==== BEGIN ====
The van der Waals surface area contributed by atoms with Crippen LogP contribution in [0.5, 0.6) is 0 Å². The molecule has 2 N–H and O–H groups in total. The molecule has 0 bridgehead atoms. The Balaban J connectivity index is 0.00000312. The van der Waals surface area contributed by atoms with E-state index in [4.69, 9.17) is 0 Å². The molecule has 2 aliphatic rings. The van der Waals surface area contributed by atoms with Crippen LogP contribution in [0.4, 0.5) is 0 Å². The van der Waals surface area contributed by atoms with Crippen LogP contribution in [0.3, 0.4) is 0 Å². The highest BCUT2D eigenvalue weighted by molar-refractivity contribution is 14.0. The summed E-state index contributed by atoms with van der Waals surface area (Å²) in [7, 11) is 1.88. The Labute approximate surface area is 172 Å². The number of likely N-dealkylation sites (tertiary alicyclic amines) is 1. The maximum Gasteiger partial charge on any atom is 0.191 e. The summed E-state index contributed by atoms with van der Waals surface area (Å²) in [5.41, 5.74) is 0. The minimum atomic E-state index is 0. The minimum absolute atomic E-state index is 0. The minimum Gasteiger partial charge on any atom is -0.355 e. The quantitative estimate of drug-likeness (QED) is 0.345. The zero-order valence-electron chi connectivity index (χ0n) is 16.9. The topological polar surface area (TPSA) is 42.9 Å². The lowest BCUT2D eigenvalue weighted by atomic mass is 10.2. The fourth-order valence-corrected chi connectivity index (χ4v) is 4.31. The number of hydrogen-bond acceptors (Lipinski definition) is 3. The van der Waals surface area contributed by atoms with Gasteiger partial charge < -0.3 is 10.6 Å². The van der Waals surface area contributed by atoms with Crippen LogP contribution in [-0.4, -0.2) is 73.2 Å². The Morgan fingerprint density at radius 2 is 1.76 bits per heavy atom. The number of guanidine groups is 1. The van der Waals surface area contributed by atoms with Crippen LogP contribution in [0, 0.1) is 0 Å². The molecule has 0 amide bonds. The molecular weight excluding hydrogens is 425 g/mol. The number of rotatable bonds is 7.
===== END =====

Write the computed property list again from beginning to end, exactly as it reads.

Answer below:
The van der Waals surface area contributed by atoms with Crippen LogP contribution in [0.5, 0.6) is 0 Å². The molecule has 2 N–H and O–H groups in total. The molecule has 0 bridgehead atoms. The Balaban J connectivity index is 0.00000312. The van der Waals surface area contributed by atoms with E-state index in [4.69, 9.17) is 0 Å². The molecule has 2 aliphatic rings. The van der Waals surface area contributed by atoms with Crippen LogP contribution in [0.4, 0.5) is 0 Å². The van der Waals surface area contributed by atoms with Crippen LogP contribution in [0.3, 0.4) is 0 Å². The highest BCUT2D eigenvalue weighted by molar-refractivity contribution is 14.0. The summed E-state index contributed by atoms with van der Waals surface area (Å²) in [7, 11) is 1.88. The Labute approximate surface area is 172 Å². The number of likely N-dealkylation sites (tertiary alicyclic amines) is 1. The maximum Gasteiger partial charge on any atom is 0.191 e. The summed E-state index contributed by atoms with van der Waals surface area (Å²) in [5.41, 5.74) is 0. The minimum atomic E-state index is 0. The minimum absolute atomic E-state index is 0. The minimum Gasteiger partial charge on any atom is -0.355 e. The quantitative estimate of drug-likeness (QED) is 0.345. The zero-order valence-electron chi connectivity index (χ0n) is 16.9. The topological polar surface area (TPSA) is 42.9 Å². The lowest BCUT2D eigenvalue weighted by atomic mass is 10.2. The fourth-order valence-corrected chi connectivity index (χ4v) is 4.31. The number of hydrogen-bond acceptors (Lipinski definition) is 3. The van der Waals surface area contributed by atoms with Gasteiger partial charge < -0.3 is 10.6 Å². The van der Waals surface area contributed by atoms with Crippen LogP contribution in [-0.4, -0.2) is 73.2 Å². The Morgan fingerprint density at radius 2 is 1.76 bits per heavy atom. The number of guanidine groups is 1. The van der Waals surface area contributed by atoms with Crippen LogP contribution in [0, 0.1) is 0 Å². The molecule has 0 amide bonds. The molecular weight excluding hydrogens is 425 g/mol. The number of rotatable bonds is 7.